OTTAWA — Saying yes to all project ideas opens up a world of opportunities for young people, said a 4-H leader.
Caroline Boddy, who spoke at the recent Global 4-H Network Summit in Ottawa, detailed the benefits of her leadership style.
“I say yes with all my heart and follow those kids wherever they want to take it,” she said.
Addressing concerns about projects getting out of hand, she said, “if it’s their idea and they are driving that, they will moderate that.”
Boddy, 4-H Canada’s national volunteer leader of the year, used examples of an all-boys camp in Alberta that says yes to everything, including burning a cabin. It started by having the group build a cabin and then burning the old one.
In her own Golden Prairie 4-H Club in east-central Alberta, members’ interests range from busking to haunted houses.
During the summit session, youth participants sought ways to create more interaction within multi-age clubs.
Boddy said play and youth leading clubs are important components. Avoid standing at the front of the room lecturing, she said.
“Recognize you can take any room full of strangers and if they can play interactively … we walk away with a shared experience that makes us better friends,” she said.
She recalled how the busking project began with a child who wanted to do something with Samoan poi balls. That led to members building trick sticks, stilts and balloon animals and in later years hoops, unicycles and juggling in live performances.
“You follow whatever anyone wants to do,” she said.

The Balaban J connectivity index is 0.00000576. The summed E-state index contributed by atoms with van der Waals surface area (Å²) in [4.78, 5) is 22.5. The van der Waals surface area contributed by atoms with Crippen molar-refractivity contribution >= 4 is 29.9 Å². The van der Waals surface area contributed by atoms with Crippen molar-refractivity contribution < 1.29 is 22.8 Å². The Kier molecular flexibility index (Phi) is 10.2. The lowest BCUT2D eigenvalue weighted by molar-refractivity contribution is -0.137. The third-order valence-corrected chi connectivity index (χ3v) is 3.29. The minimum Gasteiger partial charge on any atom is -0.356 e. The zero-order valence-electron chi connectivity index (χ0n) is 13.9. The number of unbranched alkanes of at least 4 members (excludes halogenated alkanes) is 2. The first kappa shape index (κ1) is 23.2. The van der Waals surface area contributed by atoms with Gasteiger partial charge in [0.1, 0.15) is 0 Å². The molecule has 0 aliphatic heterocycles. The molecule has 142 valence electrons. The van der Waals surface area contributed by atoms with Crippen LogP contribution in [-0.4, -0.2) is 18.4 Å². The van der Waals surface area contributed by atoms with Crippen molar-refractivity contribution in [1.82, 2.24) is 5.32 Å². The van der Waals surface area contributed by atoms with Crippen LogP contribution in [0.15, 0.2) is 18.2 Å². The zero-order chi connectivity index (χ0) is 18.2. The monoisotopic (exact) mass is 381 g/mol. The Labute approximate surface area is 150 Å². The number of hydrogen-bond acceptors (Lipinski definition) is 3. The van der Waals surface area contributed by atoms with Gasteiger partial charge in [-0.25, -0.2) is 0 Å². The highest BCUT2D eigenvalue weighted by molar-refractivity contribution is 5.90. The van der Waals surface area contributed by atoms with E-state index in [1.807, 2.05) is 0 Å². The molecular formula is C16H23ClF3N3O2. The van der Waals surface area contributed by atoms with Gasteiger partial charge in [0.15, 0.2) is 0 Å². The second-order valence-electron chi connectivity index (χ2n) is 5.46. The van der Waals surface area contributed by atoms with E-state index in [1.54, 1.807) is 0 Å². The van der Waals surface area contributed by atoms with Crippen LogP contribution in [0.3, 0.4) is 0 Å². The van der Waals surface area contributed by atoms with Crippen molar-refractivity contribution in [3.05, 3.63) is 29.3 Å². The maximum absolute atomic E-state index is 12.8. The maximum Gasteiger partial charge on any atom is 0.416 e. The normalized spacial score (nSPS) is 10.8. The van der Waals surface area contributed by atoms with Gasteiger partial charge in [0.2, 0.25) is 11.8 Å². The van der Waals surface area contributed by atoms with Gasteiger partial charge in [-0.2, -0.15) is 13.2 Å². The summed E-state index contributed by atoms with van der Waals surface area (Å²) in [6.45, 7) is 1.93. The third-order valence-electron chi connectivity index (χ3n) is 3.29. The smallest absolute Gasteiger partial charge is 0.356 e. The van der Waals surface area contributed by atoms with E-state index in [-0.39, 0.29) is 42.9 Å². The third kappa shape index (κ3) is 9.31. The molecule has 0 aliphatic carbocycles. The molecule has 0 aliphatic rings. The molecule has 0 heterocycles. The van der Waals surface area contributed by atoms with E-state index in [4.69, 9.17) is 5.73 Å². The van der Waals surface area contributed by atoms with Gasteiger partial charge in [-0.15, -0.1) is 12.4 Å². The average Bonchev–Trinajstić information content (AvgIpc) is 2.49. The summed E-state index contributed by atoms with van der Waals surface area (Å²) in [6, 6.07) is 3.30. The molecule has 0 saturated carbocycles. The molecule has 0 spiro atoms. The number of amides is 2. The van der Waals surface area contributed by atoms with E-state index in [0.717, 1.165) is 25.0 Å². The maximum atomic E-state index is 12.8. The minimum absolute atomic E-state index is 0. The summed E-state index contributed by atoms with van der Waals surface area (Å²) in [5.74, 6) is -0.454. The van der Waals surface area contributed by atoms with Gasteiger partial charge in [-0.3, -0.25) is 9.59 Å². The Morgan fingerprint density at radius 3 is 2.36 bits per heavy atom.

She watches to see where she can help. When the stilts were too high for one member, they lowered them.
To overcome the shyness of first-time buskers, she helped them create a black light puppet theatre, in which a group worked together in the dark to stage a performance.
“Busking props make people play with each other, watch each other and get inspired,” said Boddy.
She said people are scared to say yes because they’re not sure what to do next, but the dynamic nature of such projects keeps leaders en-gaged longer.
She said the members teach one another, build leadership and self-confidence and engage with their community in addition to acquiring physical development in motor skills and body strength.
“I meet the kids at where they’re at and watch them and see what’s going on for them,” she said.
Another example was a male teen who wanted to find a way to dress as the Red Queen from Alice in Wonderland.
They spent 500 volunteer hours creating a haunted house in a museum complete with the room of doors, Mad Hatter and a castle and featuring the Red Queen, played by the teen wearing a costume he created.
For the teen, who has gone on to study theatre arts, it provided an outlet for his desire to cross dress.
“We created that safe space where he could have permission to be who he wanted to be,” said Boddy.
She concluded her session by inviting participants to create a tulip for a giant bouquet.
“It shows individually you can all contribute to make something bigger and hand that love we put into it onto someone else and brighten their day.”